Friday, February 11, 2005

More environmental impact of the tsunami

First, it was a 9.3, not a 9.0. From Live Science (Feb 8):
A new analysis of the December earthquake that caused disastrous tsunami waves to strike Asia and Africa finds it was three times more powerful than earlier measurements suggested. This would make it the second largest earthquake ever instrumentally recorded.
Ok, on to the environmental impact (see also this earlier post). From Reuters (Feb 10; via Yahoo news), "Asia Quake, Tsunami Moved Islands, Shortened Days" by Jim Loney (highlights):
Six weeks after the tsunami that may have killed 300,000 people on the shores of the Indian Ocean, scientists are discovering more about the changes wrought by the magnitude 9 quake, the fourth-largest in the last century.

It caused upheaval on the sea floor near its epicenter off the northwest coast of Indonesia's Sumatra island and moved several other islands, but scientists say any movement of land mass can be measured in inches rather than tens of yards.
On the other hand...
Scientists at NASA, the U.S. space agency, said the Dec. 26 quake -- the largest to rattle Earth since 1964 in Alaska -- disrupted the planet's rotation and shaved 2.68 microseconds, or millionths of a second, from the length of a day.

NASA scientists B. F. Chao and Richard Gross calculated it shifted Earth's mean north pole about 1 inch and made the planet slightly less oblate, or flattened at the poles.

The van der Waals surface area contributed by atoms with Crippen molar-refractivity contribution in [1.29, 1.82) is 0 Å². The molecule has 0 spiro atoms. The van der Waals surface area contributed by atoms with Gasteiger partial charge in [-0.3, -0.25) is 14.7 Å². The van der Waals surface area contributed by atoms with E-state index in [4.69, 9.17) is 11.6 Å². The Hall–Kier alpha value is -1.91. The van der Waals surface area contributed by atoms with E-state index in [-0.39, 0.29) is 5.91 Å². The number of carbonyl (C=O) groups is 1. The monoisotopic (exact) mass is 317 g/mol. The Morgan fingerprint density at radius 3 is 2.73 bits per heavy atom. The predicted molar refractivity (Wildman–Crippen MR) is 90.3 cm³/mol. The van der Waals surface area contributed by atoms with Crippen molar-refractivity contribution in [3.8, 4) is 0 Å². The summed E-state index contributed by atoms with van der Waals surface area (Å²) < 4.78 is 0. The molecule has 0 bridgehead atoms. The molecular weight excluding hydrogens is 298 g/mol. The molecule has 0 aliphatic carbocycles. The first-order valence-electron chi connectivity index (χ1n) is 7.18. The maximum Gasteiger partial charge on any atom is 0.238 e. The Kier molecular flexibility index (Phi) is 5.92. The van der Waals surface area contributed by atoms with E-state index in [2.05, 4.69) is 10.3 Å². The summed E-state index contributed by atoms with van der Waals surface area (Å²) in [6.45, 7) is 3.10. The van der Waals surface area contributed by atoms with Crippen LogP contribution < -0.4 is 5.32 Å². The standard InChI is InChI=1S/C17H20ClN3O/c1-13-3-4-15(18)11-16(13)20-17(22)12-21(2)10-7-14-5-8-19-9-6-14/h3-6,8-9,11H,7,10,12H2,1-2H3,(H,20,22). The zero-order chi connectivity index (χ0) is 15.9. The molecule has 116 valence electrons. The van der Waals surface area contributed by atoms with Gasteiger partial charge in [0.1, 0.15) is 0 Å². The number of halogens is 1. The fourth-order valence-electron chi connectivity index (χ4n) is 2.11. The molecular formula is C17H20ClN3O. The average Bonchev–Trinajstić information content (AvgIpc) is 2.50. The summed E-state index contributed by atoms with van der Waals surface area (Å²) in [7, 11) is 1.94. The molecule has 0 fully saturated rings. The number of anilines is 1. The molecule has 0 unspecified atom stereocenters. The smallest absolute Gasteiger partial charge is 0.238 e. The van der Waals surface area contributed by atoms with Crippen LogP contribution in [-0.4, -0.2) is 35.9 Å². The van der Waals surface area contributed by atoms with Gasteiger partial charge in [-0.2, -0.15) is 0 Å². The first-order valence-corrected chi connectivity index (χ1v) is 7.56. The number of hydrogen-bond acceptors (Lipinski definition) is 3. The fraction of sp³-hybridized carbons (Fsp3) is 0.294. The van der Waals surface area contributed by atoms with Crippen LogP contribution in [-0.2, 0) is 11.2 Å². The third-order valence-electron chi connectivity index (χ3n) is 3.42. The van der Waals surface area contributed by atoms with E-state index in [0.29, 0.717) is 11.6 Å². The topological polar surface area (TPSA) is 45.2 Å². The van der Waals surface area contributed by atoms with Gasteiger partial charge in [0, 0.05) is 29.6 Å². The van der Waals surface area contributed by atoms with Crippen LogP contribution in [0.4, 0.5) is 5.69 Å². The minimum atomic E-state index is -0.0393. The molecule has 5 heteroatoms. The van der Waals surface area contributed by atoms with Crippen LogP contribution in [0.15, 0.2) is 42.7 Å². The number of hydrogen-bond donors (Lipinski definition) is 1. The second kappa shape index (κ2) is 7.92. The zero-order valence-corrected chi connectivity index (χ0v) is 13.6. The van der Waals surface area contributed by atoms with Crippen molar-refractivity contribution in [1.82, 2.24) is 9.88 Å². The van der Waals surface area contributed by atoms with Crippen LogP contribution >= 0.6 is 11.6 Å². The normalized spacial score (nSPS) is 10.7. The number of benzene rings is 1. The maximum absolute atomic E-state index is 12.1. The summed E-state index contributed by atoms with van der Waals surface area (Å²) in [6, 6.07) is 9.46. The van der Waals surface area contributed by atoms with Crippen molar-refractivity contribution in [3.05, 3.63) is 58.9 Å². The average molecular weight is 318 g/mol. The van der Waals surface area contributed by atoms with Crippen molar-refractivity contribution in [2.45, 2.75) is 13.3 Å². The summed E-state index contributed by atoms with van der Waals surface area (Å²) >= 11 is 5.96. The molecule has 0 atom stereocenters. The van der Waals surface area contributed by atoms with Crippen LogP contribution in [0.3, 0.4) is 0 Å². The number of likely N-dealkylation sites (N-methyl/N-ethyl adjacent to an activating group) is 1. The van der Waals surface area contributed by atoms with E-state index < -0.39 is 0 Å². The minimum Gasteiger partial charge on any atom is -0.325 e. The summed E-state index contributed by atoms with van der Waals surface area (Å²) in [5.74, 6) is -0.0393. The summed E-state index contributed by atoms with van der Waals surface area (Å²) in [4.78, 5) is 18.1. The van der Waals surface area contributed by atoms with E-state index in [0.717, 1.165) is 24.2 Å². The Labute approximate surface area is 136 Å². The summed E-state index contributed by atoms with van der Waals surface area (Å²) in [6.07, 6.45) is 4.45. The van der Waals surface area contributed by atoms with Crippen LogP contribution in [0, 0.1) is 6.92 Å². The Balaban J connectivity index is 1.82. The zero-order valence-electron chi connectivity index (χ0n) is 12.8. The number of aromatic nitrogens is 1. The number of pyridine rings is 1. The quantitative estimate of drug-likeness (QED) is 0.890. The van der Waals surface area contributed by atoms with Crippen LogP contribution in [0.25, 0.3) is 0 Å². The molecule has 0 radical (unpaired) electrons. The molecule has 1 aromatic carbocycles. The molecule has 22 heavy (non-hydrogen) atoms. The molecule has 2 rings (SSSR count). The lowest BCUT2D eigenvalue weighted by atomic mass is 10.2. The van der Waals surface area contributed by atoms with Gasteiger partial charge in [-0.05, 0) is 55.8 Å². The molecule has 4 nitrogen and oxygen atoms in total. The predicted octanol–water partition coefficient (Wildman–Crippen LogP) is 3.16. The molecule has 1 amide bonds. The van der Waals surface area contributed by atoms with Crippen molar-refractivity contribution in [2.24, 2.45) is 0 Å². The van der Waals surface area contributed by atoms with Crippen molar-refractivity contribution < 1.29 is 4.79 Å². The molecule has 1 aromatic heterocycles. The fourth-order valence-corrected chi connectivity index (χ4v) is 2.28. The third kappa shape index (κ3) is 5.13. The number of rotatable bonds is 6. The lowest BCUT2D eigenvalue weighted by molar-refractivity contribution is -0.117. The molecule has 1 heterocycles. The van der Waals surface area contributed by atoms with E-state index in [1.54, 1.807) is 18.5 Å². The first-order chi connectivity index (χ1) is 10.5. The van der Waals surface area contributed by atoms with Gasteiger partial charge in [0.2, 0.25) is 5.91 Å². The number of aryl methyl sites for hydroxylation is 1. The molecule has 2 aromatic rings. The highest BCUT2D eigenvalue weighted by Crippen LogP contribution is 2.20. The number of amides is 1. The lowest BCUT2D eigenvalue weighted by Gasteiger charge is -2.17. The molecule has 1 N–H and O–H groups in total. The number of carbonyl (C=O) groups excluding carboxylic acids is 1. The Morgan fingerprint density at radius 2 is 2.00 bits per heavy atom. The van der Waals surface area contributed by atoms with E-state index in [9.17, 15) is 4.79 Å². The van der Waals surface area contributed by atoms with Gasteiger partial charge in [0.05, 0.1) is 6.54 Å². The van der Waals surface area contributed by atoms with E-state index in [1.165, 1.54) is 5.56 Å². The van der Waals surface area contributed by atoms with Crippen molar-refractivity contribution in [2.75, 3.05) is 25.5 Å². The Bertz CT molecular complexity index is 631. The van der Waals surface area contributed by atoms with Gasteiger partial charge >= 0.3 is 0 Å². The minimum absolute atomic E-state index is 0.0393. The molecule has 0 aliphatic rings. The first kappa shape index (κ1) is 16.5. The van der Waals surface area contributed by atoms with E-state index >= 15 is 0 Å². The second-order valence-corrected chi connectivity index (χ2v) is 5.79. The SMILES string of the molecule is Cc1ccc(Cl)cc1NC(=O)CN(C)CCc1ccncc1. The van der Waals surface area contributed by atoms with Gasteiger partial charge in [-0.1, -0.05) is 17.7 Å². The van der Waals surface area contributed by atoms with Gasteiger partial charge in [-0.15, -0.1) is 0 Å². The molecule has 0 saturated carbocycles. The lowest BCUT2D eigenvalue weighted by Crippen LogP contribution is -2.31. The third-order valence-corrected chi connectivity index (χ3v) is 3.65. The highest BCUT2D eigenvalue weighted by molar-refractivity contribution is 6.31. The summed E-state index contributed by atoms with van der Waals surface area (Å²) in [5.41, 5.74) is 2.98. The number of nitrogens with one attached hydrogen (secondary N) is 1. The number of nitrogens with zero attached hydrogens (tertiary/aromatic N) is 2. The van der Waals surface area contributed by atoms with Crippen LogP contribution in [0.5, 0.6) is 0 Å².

"Physically, this is analogous to a spinning skater drawing arms closer to the body, resulting in a faster spin," they wrote in an article in Eos, a publication of the American Geophysical Union.

But they said these changes are based on calculations rather than measurements. The changes are so small they are either difficult to measure or too small to detect.

Many earthquakes shake the planet's axis and affect its rotation, scientists added, but their impact is too small to measure.
Other sorts of impact to reefs, mangroves, and coastal land:
Some coral reefs--undersea gardens that act as shelter and nursery to a wide range of marine species--were crushed by the waves. Corals grow slowly, some only an inch or two a year, so their recovery could take decades.

John Pernetta, a UNEP official in Bangkok, said the extent of damage to some of the coral reefs around Thailand was very high -- up to 80 percent in some places. Their recovery was uncertain.

Mangroves torn out by the waves will fare better, he said, as they leave behind roots and seeds that will help them regenerate.

"Long-term damage to mangroves by hurricanes or tsunamis doesn't really happen," Pernetta said. "After five to 10 years you don't even know anything has happened."

Vast stretches of Sumatra's west coast were turned brown by the tsunami as rice paddies and other vegetation were swamped by salt water. It could take two or three rainy seasons to wash the salt from the saturated land, experts say.

The tsunami waves ate away beaches and coastal areas in Thailand, Indonesia and Sri Lanka, radically changing maps.

The waves also carried sediment ashore, said Phil Liu, a Cornell University wave researcher who led a scientific team to Sri Lanka in mid-January.

"There is evidence that a lot of sediment was being brought onshore," he said. "A post office on the east coast was found with sediment deposits on the roof."

But it remains to be seen whether such sediment is good for the land or a bane because of its high salt content.

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